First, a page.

Google and Facebook are joining forces to set up a new subsea cable system meant to boost the internet capacity and speeds of the Asia-Pacific region.
Called Apricot, the subsea cable will connect Singapore, Japan, Guam, the Philippines, Taiwan and Indonesia and is expected to be ready to operate by 2024.
Alongside Apricot, the Echo cable complements it, with the two complementary systems providing "multiple paths in and out of Asia, including unique routes through southern Asia, ensuring a significantly higher degree of resilience for Google Cloud and digital services."
"Together they’ll provide businesses and startups in Asia with lower latency, more bandwidth, and increased resilience in their connectivity between Southeast Asia, North Asia and the United States," Google added .
The social media giant added Apricot would "help meet the growing demand for 4G, 5G, and broadband access in the region."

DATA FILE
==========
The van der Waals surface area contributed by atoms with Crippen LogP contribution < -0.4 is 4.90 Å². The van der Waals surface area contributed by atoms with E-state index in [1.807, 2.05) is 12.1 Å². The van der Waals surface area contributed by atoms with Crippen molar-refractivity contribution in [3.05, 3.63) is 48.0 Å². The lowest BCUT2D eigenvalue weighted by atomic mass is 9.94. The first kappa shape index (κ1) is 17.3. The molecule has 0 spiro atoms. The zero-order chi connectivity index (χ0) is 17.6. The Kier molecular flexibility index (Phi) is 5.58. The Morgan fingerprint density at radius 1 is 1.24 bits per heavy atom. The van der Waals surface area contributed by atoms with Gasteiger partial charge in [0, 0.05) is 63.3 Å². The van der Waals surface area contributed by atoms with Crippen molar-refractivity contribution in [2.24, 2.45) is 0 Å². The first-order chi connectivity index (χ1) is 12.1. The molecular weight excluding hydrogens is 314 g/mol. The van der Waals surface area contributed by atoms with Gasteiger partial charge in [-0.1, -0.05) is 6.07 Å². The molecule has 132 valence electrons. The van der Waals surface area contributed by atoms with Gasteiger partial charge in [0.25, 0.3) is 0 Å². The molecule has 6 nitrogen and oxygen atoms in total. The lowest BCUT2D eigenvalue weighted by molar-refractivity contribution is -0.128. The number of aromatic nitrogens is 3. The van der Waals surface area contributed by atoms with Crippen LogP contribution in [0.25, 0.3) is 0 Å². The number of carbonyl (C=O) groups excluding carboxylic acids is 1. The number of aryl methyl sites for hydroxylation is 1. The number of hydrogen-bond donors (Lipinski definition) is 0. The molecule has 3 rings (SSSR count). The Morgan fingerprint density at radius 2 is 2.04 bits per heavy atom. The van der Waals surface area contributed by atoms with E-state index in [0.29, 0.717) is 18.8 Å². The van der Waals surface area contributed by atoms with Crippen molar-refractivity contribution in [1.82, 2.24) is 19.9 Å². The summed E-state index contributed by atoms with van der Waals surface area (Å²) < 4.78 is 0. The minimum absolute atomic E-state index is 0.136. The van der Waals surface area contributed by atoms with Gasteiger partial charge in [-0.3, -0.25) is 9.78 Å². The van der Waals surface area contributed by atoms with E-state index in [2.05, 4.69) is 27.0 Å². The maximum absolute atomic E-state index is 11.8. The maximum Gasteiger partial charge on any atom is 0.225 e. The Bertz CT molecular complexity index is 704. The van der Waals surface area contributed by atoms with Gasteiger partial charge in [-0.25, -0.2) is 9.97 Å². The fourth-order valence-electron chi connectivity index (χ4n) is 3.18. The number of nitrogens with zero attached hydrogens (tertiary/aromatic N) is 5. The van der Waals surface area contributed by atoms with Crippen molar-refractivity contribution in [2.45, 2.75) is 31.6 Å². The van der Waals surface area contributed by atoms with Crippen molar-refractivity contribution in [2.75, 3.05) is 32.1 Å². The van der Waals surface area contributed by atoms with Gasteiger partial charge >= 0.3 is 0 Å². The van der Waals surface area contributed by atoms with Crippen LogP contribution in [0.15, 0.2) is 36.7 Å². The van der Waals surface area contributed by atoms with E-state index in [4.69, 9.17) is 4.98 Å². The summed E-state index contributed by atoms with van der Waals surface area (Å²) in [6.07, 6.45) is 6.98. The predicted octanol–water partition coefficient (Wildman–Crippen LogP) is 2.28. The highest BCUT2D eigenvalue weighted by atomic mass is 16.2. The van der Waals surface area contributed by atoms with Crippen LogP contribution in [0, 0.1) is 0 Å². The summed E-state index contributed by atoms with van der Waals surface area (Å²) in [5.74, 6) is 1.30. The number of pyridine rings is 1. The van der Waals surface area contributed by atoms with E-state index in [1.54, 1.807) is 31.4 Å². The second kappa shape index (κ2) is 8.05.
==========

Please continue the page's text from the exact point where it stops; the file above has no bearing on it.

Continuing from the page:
In a separate announcement, Philippine telecommunications company PLDT said it was investing $80 million into the project, with Apricot further serving the company's fixed and wireless subscribers, as well as its enterprise client base.
PLDT vice president and international facilities investments management head Gene Sanchez said Apricot "is key to enhancing network resilience because new cable landing stations in Luzon and Mindanao will be built as part of this submarine cable system."
"With the cable to be routed via the eastern coast of the Philippines, it will also increase the submarine cable route diversity in the Asia-Pacific region," Sanchez added.
PLDT currently participates in 14 international submarine cable systems and one terrestrial system carrying data traffic in and out of the country. The submarine cable systems it's a part of include the Asia-America Gateway (AAG), the Asia-submarine Cable Express, APCN2, and the South East Asia-Middle East-Western Europe 3, which are routed through PLDT’s three existing cable landing stations in Batangas, Daet, and La Union. – Rappler.com
Victor Barreiro Jr is part of Rappler's Central Desk. An avid patron of role-playing games and science fiction and fantasy shows, he also yearns to do good in the world, and hopes his work with Rappler helps to increase the good that's out there.